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IATA balloons loss forecast to $11 billion

September 17, 2009 | Chris Payatagool

iata.jpgCheck out our article last year on The Crash of Commercial Aviation and Telepresence

By Lori Ranson

Already-battered airlines are projected to lose $11 billion in 2009, $2 billion more than IATA's original loss forecast of $9 billion.

The industry continues to suffer from weak yields driven by drastic drops in premium demand and rising fuel costs. IATA's revisions to its financial forecasts show a 12% and 15% drop in passenger and cargo yields for 2009 compared with projections released in June of a 7% decline in passenger yields and 11% decline cargo yields.

"We are in intensive care," IATA director general Giovanni Bisignani told reporters today in Washington, DC. "The crisis is not over."

Despite carrier capacity reductions to better match supply and demand IATA chief economist Brian Pearce says excess capacity still remains in the marketplace, which is contributing to the decline in yields.

Carriers hoping to recapture some of the yield degradation face challenges as Bisginani warns after every crisis "you never see yields return to their starting points".

IATA projects the combined industry losses for 2008 and 2009 of $27.8 billion should surpass the $24.3 billion in combined losses for 2001 and 2002. The association also widened its loss estimates for 2008 from $10.4 billion to $16.8 billion to reflect accounting treatment of large re-evaluations of goodwill and fuel hedges.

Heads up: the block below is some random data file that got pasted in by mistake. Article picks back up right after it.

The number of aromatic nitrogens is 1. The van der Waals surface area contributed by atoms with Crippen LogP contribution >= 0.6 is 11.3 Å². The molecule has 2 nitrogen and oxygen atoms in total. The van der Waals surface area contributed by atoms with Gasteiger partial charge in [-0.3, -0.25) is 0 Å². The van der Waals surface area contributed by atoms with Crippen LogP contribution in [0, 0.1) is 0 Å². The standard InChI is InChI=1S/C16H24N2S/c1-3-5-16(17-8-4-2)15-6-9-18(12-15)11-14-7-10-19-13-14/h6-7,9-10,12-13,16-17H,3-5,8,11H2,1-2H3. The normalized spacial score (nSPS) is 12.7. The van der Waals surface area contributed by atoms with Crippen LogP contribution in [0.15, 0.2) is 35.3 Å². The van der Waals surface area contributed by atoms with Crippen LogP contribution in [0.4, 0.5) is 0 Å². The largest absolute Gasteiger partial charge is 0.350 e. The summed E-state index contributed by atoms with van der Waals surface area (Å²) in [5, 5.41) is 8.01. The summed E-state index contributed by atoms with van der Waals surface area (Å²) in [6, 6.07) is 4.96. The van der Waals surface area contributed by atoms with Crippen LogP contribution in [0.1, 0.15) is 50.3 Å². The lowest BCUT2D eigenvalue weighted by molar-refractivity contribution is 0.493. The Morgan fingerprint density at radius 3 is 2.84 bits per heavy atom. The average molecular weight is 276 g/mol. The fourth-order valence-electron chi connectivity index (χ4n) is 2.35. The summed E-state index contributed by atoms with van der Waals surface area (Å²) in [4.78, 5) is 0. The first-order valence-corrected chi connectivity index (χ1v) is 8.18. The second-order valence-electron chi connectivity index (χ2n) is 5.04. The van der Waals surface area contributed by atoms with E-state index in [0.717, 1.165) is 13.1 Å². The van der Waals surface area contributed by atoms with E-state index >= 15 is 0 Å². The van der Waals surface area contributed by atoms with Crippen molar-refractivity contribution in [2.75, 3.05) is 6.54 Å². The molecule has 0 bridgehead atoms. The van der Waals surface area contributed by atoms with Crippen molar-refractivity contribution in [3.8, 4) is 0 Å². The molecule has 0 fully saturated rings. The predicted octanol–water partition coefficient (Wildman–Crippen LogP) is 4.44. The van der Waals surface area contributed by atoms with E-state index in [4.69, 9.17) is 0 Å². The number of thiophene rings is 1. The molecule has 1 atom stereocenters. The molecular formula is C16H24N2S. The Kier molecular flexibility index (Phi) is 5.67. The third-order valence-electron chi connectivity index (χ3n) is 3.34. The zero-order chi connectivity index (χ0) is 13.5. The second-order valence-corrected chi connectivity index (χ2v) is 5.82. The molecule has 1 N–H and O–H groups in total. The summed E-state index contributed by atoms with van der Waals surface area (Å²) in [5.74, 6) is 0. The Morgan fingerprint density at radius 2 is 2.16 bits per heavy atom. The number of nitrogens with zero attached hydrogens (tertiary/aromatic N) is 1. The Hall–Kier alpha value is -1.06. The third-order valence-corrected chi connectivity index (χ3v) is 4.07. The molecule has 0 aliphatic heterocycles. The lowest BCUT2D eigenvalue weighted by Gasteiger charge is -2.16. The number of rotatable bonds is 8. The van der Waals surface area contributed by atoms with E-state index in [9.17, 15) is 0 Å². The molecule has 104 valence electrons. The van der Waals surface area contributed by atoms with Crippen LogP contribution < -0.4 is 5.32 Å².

European airlines are bracing for the largest losses of $3.8 billion while IATA's projections show Asia Pacific airlines posting $3.3 billion in losses.

Carriers in Latin America should post the best performance as IATA predicts those airlines will break even as economies the region's countries are more robust and its residents have less of consumer debt headwind than North America.

IATA has revised loss projections for Middle Eastern carriers from $1.5 billion to $0.5 billion, while expected losses of $0.5 billion in Africa remain unchanged.

Overall industry revenues are projected to fall by 15% this year, or $80 billion. "That will take years to recover," says Bisignani.

IATA's projects carriers will lose $3.8 billion in 2010 and is also warning of a rise in the average fuel price from $61 per barrel in 2009 to $72 in 2010.



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